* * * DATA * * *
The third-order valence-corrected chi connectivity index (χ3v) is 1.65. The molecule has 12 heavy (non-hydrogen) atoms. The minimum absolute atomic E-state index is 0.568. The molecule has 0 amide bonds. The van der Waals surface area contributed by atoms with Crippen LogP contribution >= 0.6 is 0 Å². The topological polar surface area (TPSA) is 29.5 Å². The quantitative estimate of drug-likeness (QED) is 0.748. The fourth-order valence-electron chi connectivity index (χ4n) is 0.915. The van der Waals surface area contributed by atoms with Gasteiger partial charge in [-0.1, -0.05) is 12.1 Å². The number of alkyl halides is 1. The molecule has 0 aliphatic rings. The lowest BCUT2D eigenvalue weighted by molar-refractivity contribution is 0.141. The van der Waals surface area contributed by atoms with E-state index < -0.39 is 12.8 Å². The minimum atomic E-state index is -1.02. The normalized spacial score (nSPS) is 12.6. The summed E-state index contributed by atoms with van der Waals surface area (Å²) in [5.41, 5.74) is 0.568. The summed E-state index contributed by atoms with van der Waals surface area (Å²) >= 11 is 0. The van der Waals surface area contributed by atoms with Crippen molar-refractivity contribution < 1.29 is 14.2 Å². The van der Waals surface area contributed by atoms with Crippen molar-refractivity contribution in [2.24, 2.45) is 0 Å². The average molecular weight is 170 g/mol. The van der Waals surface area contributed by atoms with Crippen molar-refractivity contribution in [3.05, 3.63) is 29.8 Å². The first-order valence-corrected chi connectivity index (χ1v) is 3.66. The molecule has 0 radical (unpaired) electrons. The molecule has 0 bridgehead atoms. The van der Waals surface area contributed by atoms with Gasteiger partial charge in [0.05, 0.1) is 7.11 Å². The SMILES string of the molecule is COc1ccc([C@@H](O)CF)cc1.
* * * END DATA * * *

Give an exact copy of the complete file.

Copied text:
The third-order valence-corrected chi connectivity index (χ3v) is 1.65. The molecule has 12 heavy (non-hydrogen) atoms. The minimum absolute atomic E-state index is 0.568. The molecule has 0 amide bonds. The van der Waals surface area contributed by atoms with Crippen LogP contribution >= 0.6 is 0 Å². The topological polar surface area (TPSA) is 29.5 Å². The quantitative estimate of drug-likeness (QED) is 0.748. The fourth-order valence-electron chi connectivity index (χ4n) is 0.915. The van der Waals surface area contributed by atoms with Gasteiger partial charge in [-0.1, -0.05) is 12.1 Å². The number of alkyl halides is 1. The molecule has 0 aliphatic rings. The lowest BCUT2D eigenvalue weighted by molar-refractivity contribution is 0.141. The van der Waals surface area contributed by atoms with E-state index < -0.39 is 12.8 Å². The minimum atomic E-state index is -1.02. The normalized spacial score (nSPS) is 12.6. The summed E-state index contributed by atoms with van der Waals surface area (Å²) in [5.41, 5.74) is 0.568. The summed E-state index contributed by atoms with van der Waals surface area (Å²) >= 11 is 0. The van der Waals surface area contributed by atoms with Crippen molar-refractivity contribution < 1.29 is 14.2 Å². The van der Waals surface area contributed by atoms with Crippen molar-refractivity contribution in [2.24, 2.45) is 0 Å². The average molecular weight is 170 g/mol. The van der Waals surface area contributed by atoms with Crippen molar-refractivity contribution in [3.05, 3.63) is 29.8 Å². The first-order valence-corrected chi connectivity index (χ1v) is 3.66. The molecule has 0 radical (unpaired) electrons. The molecule has 0 bridgehead atoms. The van der Waals surface area contributed by atoms with Gasteiger partial charge in [0.05, 0.1) is 7.11 Å². The SMILES string of the molecule is COc1ccc([C@@H](O)CF)cc1.